Friedrich Max Müller

German indologist (Orientalist anthropologist specialising in India) and student of comparative religion. Born 1823 in Dessau, in Sachsen-Anhalt, Germany. Died 1900.

The son of noted German poet Wilhelm Müller (1794-1827), Max Müller was born in the family home in No. 53 Steinstraße (no longer there, alas - the house was bombed into oblivion during World War II) in Dessau. His childhood was spent among well-educated and genteel people - his parents regularly corresponded with Goethe and Schubert (in fact, Schubert set to music several of Wilhelm Müller's folksongs). Tragically, Wilhelm Müller died at the age of 33, in 1827, when Max was still very young.

In 1841, Max Müller matriculated at the University of Leipzig, where he studied Sanskrit and classical philology. In 1843, he received his doctorate, and in the same year, his first book (a translation of the Hitopadesa) was published.

The following year, he moved to Berlin, to study philology and philosophy at the university there.

In 1845, while studying in Paris under the tutelage of Eugène Burnouf, he began work on a preliminary translation of the Rig-Veda. He soon realised that, to properly carry out his work, he needed to relocate to England. In England, he met with and befriended Baron Bunsen, who took Müller under his wing.

By 1848, Müller had settled in Oxford - which was to become his permanent home. The following year saw the publication of the first volume of the Rig-Veda, sponsored (at the behest of Baron Bunsen) by the East India Company. The prestige of this publication gained him the post of deputy professor of modern European languages in the Taylorian Chair at Oxford - and by 1854, he had advanced to the full professorship.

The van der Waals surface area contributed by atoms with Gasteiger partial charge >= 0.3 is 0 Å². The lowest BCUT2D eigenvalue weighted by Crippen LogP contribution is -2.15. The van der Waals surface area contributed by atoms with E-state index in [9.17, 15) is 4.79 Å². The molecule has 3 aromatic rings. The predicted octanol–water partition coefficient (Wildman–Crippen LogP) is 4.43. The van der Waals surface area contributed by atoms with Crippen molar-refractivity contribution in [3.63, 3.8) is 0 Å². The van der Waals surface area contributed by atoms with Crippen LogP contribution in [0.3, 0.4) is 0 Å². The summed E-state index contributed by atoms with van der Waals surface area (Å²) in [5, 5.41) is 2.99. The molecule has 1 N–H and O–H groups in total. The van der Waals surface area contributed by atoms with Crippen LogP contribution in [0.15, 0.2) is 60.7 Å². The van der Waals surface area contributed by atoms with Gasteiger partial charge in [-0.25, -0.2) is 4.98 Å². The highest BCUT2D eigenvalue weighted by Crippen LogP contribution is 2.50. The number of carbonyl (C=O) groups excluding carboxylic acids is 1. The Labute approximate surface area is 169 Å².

By now, Müller was in full flower - his considerable scholarly acumen penetrating deep into the study of Indian language and philosophy. His History of Ancient Sanskrit Literature (1859) set the standard in the field of indology. However, his political and religious views were controversial, particular in such matters as the origin of religion. Like his father, he was a poet, deeply inspired by German Romanticism, and his fascination with Indian mythology led many critics to ask whether he was, at heart, a Christian or a Hindu.

It is likely that it was this controversy that led to his being refused the Boden chair in Sanskrit, in 1860. This refusal seems to have spurred him on to new heights - in 1861, he delivered two germinal lecture series on comparative linguistics, and this gained him the newly-created Chair in Comparative Philology in 1868, a position created especially for him.

By 1874, the final volume of his monumental translation of the Rig-Veda had been published. The following year, he retired from active duty as professor. In his semi-retirement, he was as prolific as ever, translating numerous Oriental religious works, giving a series of famous Lectures on the Origin and Growth of Religion (published 1878), and translating Kant's Kritik der Reinen Vernunft ("Critique of Pure Reason", 1881) into English. This continual and impressive production of scholasticism continued until the day of his death, after brief illness, in October 1900.

In the generations following his death, the works of Max Müller were unfortunately dragged into disrepute by the Nazi fascination with the Aryan invasion theory. However, the (West) German cultural institutes known elsewhere in the world as "Goethe Institutes", were known throughout India as "Max Müller Bhawans". In East Germany, perhaps for this reason, Max Müller remained a relatively obscure historical person, despite Dessau being located within that state's borders. It was a somewhat awkward moment for the hosts when, during a state visit to the DDR in 1976, Indira Gandhi proposed a toast to Max Müller.

As controversial as many of his ideas may be, and as abused as they may have been by other, lesser, minds, it seems a shame to consign this great scholar to oblivion. His prodigious oeuvre stands out in a field already crowded with great thinkers.

Selected works:

Data for parts of this writeup were gathered from: